88 of 89 people found the following review helpful
Beautifully written introduction to Burma,
This review is from: The River of Lost Footsteps (Hardcover)
The River of Lost Footsteps is mainly a straight-forward history of Burma, focusing on the modern period (with about half the book on the last sixty years or so), but including earlier (ancient and medieval)history as well. It is fast-paced, very well-written, and full of colourful, sometimes sad, and sometimes quite funny anecdotes and stories.
The book interweaves Burma's history with the history of the author's own family (on his mother's side, his grandfather was U Thant, the former UN Secretary-General and on his father's side the author is descended from 18th and 19th century Burmese aristocrats and courtiers). It also includes the author's own travels and experiences in Burma and recollection, such as his account of his U Thant's funeral in 1974 which led to a near uprising against the then military government. All this makes the book much more personal and interesting than a straight-forward history.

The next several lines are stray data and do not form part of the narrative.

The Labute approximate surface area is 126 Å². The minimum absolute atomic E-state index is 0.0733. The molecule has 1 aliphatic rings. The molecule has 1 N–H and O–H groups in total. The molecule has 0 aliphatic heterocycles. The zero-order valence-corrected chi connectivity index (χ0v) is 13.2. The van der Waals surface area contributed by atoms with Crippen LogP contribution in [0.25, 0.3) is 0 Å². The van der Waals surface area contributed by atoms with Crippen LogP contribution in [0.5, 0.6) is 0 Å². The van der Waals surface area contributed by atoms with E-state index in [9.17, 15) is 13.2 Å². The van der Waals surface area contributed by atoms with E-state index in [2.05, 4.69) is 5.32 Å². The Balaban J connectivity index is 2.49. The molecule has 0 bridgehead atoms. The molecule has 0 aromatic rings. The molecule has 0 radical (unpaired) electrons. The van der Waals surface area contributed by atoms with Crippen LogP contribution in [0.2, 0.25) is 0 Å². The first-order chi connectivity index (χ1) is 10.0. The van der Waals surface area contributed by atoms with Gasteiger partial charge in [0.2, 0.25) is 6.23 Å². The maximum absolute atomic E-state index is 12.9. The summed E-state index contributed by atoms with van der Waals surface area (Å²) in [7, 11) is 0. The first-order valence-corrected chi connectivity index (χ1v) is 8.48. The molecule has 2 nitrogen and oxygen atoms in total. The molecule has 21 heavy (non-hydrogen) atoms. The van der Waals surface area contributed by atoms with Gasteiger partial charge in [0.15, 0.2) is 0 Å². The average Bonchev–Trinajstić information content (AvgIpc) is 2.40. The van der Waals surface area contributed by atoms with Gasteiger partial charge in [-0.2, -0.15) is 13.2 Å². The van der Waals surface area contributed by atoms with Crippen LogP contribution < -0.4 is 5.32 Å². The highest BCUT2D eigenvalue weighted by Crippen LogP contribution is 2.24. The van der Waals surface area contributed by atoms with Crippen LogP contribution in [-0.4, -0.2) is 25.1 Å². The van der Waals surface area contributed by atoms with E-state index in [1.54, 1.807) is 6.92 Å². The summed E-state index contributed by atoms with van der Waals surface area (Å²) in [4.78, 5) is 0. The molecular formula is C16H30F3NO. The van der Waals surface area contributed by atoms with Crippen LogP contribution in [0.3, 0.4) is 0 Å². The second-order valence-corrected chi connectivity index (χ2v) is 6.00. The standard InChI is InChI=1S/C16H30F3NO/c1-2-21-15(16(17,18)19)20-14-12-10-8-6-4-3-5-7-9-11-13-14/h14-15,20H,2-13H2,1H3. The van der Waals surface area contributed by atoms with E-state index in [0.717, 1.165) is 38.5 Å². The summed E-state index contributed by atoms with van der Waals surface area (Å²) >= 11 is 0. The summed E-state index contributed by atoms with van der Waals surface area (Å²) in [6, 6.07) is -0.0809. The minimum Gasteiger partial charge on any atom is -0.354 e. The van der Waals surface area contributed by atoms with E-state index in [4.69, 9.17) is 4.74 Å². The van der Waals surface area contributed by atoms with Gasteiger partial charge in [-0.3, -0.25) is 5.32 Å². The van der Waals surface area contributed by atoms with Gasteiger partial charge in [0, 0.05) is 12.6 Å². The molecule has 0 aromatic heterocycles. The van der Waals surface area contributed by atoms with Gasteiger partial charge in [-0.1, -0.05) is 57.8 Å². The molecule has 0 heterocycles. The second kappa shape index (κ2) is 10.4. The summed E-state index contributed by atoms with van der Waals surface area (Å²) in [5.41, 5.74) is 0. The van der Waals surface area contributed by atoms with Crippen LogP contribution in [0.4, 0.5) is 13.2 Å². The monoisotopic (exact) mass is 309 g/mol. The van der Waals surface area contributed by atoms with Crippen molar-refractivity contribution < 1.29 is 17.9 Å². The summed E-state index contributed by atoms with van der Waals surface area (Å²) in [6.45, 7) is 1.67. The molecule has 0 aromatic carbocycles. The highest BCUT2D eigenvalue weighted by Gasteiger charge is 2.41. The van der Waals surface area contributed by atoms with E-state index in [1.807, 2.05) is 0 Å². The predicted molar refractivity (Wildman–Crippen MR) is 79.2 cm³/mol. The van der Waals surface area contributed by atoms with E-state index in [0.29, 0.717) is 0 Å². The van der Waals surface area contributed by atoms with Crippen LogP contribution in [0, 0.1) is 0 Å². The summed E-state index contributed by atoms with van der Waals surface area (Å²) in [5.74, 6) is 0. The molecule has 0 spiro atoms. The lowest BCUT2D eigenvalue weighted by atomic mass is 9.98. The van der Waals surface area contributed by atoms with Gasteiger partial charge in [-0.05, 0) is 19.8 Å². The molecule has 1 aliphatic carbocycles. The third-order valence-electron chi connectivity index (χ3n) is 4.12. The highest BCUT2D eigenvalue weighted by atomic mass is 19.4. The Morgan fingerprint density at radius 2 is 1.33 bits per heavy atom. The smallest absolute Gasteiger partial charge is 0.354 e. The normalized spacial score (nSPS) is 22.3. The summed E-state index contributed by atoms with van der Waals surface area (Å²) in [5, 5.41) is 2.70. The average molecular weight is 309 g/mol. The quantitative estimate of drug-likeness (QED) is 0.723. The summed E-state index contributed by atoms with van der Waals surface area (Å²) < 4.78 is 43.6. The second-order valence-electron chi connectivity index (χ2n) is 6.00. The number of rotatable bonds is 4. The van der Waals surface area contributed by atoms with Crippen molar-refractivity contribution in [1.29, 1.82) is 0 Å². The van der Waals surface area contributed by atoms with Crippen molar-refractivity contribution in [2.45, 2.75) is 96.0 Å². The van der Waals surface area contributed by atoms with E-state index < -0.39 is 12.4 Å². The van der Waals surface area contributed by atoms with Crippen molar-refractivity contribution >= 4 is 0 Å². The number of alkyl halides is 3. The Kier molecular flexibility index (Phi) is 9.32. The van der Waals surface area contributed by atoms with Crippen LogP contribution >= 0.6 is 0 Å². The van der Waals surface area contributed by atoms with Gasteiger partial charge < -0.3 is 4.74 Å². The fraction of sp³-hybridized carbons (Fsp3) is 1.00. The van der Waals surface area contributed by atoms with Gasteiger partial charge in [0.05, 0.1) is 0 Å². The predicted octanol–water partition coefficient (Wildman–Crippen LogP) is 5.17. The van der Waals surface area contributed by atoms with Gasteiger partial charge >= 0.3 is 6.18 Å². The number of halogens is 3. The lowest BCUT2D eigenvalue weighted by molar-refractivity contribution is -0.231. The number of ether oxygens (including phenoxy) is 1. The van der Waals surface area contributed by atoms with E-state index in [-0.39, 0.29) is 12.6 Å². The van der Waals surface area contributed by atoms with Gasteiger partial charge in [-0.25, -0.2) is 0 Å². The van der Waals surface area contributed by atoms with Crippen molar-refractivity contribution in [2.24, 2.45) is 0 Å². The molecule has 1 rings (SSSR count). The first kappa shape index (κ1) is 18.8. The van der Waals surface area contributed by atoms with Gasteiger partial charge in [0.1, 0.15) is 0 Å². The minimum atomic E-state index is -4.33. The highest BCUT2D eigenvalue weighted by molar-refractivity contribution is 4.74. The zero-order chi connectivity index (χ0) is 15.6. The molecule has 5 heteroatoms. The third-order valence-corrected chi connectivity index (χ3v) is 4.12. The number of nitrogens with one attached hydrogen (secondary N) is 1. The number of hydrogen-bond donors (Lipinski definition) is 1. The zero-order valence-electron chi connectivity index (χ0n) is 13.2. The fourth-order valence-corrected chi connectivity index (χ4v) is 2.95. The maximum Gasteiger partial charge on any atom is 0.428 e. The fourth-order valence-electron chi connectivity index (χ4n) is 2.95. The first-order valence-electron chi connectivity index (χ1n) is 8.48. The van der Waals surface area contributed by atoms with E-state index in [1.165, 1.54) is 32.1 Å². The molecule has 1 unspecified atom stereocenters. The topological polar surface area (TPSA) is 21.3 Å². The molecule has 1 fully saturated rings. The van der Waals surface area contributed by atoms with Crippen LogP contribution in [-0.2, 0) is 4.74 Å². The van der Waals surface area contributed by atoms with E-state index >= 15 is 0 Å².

The author concludes (in the last few pages) which his analysis of present-day Burma and his criticisms of international policy. He is very at times devastatingly critical of the military government but believes that sanctions against Burma are counter-productive and based on a misunderstanding of Burma's problems.
There's a lot of British history this book as well, with a whole chapter on the first Anglo-Burmese war and much on Burma's colonial history and the British withdrawal from Burma in the 1940s. I'd recommend it to any armchair historian with an interest in the British empire, or Asia and certainly to anyone interested in Burma.